Types of bullying
 
Types of bullying
 
Verbal bullying

Insulting, mocking, using nicknames, humiliating, or threatening a person; making racist, sexist or homophobic remarks, or sexual harassment, etc. Verbal bullying can be direct (e.g. calling your friend a “bitch” in front of her) or indirect (e.g. telling everyone the secrets a friend specifically asked you to keep private because it would be embarrassing).

 
Social bullying
Spreading rumours, ignoring or excluding someone, creating a situation aimed at ridiculing someone, breaking friendships, alienating someone, etc. Psychological bullying can be direct (e.g. shouting out “Ughh, it stinks around here…” every time you pass by your friend) or indirect (e.g. getting up and moving away whenever your friend comes near you or sits down next to you, as though they had a contagious disease).

 
Physical assault
Hitting, punching, kicking, pushing, spitting, stealing, damaging someone else’s things, shoving or getting in someone else’s personal space in a threatening way, etc.

 
Cyber-bullying
Harassing and bullying via email, cell phone, text message, Internet, social media, the creation of hateful Web pages, the distribution of compromising photos, etc. Cyber-bullying can be direct (e.g. writing direct threats and insults to the person) or indirect (e.g. spreading false rumours attacking a friend’s reputation anonymously or sending embarrassing messages in their name by hacking into their account or stealing their digital identity).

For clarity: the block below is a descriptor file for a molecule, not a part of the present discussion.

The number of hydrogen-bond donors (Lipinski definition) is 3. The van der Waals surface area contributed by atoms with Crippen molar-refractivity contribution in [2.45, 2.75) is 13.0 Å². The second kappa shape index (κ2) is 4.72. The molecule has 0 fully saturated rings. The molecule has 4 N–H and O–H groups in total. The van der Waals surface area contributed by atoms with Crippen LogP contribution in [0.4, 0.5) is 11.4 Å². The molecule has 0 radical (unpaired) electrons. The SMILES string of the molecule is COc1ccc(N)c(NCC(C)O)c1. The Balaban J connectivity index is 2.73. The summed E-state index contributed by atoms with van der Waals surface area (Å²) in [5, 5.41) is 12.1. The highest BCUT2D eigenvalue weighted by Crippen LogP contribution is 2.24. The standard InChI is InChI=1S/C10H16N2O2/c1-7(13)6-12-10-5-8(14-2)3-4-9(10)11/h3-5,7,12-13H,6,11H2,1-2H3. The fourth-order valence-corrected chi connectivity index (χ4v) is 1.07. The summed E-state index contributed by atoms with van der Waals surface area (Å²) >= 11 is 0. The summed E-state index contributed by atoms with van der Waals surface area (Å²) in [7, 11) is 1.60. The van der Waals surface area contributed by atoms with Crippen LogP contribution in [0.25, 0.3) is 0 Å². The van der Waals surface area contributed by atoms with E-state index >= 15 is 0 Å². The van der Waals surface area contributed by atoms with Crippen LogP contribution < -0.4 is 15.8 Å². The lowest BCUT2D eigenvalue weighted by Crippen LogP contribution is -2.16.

Cyber-bullying pitfalls 

• The person being bullied is not in front of you and you’re not seeing their reactions to your messages. This is dangerous in that you might take a more aggressive approach than if you were face to face with the person. Sitting behind your screen, you may think nothing can touch you. But in reality, you have to be very careful because some things stay on the Internet forever and are just as hurtful as spoken words.
• Messages can be sent and seen by dozens, hundreds, even thousands of people (e.g. the whole school) instantly and in an unlimited way.  
• Disparaging messages remain online even after the bullying has stopped, so the negative effects on the person being bullied are long term.
• Victims remain the bully’s target permanently (not just at school), because the insults are posted everywhere, 24/7. 
• Bullies can remain anonymous and never be confronted for their actions. However, the police now have ways of identifying aggressors and Internet service providers, while issuing media can block the reported accounts.

 
Taxing
Obliging someone, through threats, to hand over their money/possessions.

 
Sexual bullying
Making or obliging someone to behave in a sexual way (e.g. inappropriate touching of the breasts or genitals). This can extend to sexual harassment (e.g. continuously asking the person to do something they don’t want to do) and sexual assault (e.g. kissing someone forcefully, touching their genitals without their consent).

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